Molu the Search Spider

I know everybody’s talking about Web 2.0, but that’s not the aspect of searching that’s been grabbing my attention lately. The thing that’s been interesting me is what I’ll call, for lack of a better term, results presentation. Results presentation is what the search engine does with the result list and what it allows you to do with the result list.

A search engine like Google is old school; you get the list and that’s it. On the other hand you have search engines which give you page thumbnails, or open the page itself in a small frame, or even allow you to share the results you find with other people. I find that intriguing as engines spend more and more time with what can be done with results in addition to the algorithms that generate the results. Which brings me to Molu the Search Spider.

Molu, at , is a search engine that’s currently in alpha and has some Issues. It’s not a search engine I would use on a daily basis because of the issues. On the other hand, the results presentation was interesting enough that I wanted to talk about it and I’ll probably come back and experiment with it a bit.

But let’s talk about the Issues first. Issue first is that I couldn’t get it to work in Firefox. Works fine in Opera, didn’t test it in IE. Second thing is that I don’t know what’s being indexed. If I had to guess it’d be DMOZ or something like that. Third thing, sometimes the search would be a little wonky.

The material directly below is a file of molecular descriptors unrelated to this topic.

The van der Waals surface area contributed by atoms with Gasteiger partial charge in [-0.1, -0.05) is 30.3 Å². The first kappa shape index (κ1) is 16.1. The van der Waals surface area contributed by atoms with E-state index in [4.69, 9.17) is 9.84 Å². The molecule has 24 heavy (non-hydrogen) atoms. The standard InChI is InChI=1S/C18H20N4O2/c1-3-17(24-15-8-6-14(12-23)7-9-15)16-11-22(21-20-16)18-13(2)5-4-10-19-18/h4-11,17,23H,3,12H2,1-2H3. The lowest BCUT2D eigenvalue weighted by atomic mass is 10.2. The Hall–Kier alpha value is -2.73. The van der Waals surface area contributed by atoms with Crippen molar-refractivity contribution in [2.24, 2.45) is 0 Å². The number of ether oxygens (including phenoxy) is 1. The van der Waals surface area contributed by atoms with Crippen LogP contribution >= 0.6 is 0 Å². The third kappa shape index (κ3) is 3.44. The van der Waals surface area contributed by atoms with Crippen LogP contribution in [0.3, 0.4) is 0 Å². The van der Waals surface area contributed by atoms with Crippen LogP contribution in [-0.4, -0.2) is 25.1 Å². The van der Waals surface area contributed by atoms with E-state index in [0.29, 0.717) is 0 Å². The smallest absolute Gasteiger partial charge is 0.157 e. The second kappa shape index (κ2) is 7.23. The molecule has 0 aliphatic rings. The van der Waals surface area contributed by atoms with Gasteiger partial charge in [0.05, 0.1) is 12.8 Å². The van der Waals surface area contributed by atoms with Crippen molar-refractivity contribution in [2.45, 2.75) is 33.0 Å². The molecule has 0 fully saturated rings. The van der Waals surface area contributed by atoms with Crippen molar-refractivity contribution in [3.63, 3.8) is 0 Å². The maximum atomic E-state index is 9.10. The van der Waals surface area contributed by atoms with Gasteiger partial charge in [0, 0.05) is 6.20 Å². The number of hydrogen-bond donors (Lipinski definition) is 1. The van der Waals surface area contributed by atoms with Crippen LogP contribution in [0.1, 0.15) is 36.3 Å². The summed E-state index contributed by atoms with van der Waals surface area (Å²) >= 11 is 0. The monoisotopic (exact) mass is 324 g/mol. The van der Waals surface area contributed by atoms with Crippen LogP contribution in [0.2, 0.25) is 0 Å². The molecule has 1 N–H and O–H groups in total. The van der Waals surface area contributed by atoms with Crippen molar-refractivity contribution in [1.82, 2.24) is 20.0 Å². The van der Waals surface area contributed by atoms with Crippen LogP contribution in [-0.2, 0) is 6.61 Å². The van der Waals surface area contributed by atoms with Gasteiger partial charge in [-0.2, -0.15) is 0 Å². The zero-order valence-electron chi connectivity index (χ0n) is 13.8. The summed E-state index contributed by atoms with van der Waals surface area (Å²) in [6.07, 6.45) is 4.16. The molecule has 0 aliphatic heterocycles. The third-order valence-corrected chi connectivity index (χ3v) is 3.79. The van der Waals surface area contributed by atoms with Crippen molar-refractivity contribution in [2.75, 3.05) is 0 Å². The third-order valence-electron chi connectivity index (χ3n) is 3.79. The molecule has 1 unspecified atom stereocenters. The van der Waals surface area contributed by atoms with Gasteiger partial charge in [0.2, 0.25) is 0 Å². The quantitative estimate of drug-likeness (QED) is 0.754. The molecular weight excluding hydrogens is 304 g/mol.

From the front page you can do a search and get suggestions for your search or spelling suggestions for your search. The spelling suggestion worked well, correcting everything I threw at it. There’s also a search suggestions offering and a recent search tag cloud (which was HUGE and hard to navigate around.)

I did a search for spider. There’s no result count (annoying) but each search result offers several options. You can drop down a page frame of each result (or fold it up again when you’re done with it). Search results sometimes have page previews available. Each result is Diggable, and at the bottom of the search results you have the option to extract all the links on the page. A nice touch.

Sometimes I’ll cover a resource not because of what it is but because of what it’s doing and what it makes me think about. Molu didn’t work in Firefox, didn’t give me a search result count, and I can’t tell what it’s spidering. But the way the results are being handled hints at more possibilities. How else can we share results besides Digging them? Could the extracted links be put into an RSS feed, or could links be extracted from each search result’s pages?

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